With the failure of the Charlottetown Accord and the Meech Lake Accord, two packages of proposed amendments to the Canadian constitution, the question of Quebec's status remained unresolved, and the PQ called the 1995 Quebec referendum proposing negotiations on sovereignty. It was rejected by a slim margin, less than one per cent. On the night of the defeat, Premier Jacques Parizeau stated that the loss was caused by "money and the ethnic vote" as well as by the divided votes amongst francophones. Parizeau resigned the next day (as he had planned beforehand in case of a defeat). The Charlottetown Accord was a package of constitutional amendments, proposed by the Canadian federal and provincial governments in 1992. ... The Meech Lake Accord was a set of failed constitutional amendments to the Constitution of Canada proposed by Prime Minister Brian Mulroney and Robert Bourassa, premier of Quebec. ... The Constitution of Canada is the supreme law in Canada. ... The 1995 Quebec referendum was the second referendum in Quebec (see 1980 Quebec referendum) that put to public vote the role of Quebec within Canada and whether Quebec should pursue a path toward independent statehood (sovereignty). The referendum was the culmination of years of rising support for autonomy (see Quiet... Portrait of Jacques Parizeau. ... After the narrow 50. ...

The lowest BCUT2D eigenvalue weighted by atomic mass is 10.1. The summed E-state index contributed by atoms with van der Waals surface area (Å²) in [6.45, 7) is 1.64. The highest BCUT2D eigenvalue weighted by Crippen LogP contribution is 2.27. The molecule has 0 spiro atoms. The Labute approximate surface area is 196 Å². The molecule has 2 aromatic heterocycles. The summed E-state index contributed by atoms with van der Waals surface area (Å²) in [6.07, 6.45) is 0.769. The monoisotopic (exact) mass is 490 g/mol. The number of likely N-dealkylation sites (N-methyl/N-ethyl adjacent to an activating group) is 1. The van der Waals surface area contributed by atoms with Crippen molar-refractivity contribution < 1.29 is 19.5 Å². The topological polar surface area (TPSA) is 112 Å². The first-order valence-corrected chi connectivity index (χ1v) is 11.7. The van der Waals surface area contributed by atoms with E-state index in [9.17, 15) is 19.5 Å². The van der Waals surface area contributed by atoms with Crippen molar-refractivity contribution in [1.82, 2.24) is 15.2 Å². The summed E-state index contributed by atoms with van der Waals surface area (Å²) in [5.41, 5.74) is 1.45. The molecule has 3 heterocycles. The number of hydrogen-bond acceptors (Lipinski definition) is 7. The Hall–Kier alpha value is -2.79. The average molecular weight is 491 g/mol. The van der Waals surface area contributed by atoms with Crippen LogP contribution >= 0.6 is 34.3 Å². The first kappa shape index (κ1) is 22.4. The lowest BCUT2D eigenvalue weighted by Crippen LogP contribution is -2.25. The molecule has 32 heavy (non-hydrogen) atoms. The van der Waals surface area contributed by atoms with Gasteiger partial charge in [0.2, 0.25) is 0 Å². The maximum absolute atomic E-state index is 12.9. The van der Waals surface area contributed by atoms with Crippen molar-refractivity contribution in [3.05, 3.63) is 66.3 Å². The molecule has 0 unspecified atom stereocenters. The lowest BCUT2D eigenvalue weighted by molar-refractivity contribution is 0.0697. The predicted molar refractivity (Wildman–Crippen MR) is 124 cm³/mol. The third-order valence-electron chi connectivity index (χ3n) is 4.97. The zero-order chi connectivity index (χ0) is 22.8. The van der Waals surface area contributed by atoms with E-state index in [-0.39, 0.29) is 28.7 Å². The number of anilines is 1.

Lucien Bouchard, founder of the Bloc Québécois, a sovereigntist party at the federal level, succeeded Parizeau as PQ leader, but chose not to call another referendum due to the absence of "winning conditions". Bouchard's government then engaged in massive cuts in social programs in order to balance the provincial budget. The PQ won another term in 1998, and continued with this program. Bouchard resigned in 2001, and was succeeded as PQ leader and Quebec premier by Bernard Landry, a former PQ Finance minister. Under Landry's leadership, the party lost the 2003 Quebec election to Jean Charest's Quebec Liberal Party. Lucien Bouchard official Quebec government picture. ... The Bloc Québécois is a federal political party in Canada that is primarily devoted to promoting sovereignty for the province of Quebec. ... Bernard Landry official 2003 election picture. ... (Redirected from 2003 Quebec election) In the Quebec general election on April 14, 2003, the Quebec Liberal Party under Jean Charest defeated the incumbent Parti Québécois under Bernard Landry. ... Portrait of Jean J. Charest. ... The Parti libéral du Québec (Liberal Party of Quebec), or PLQ, is a liberal political party in the Canadian province of Quebec. ...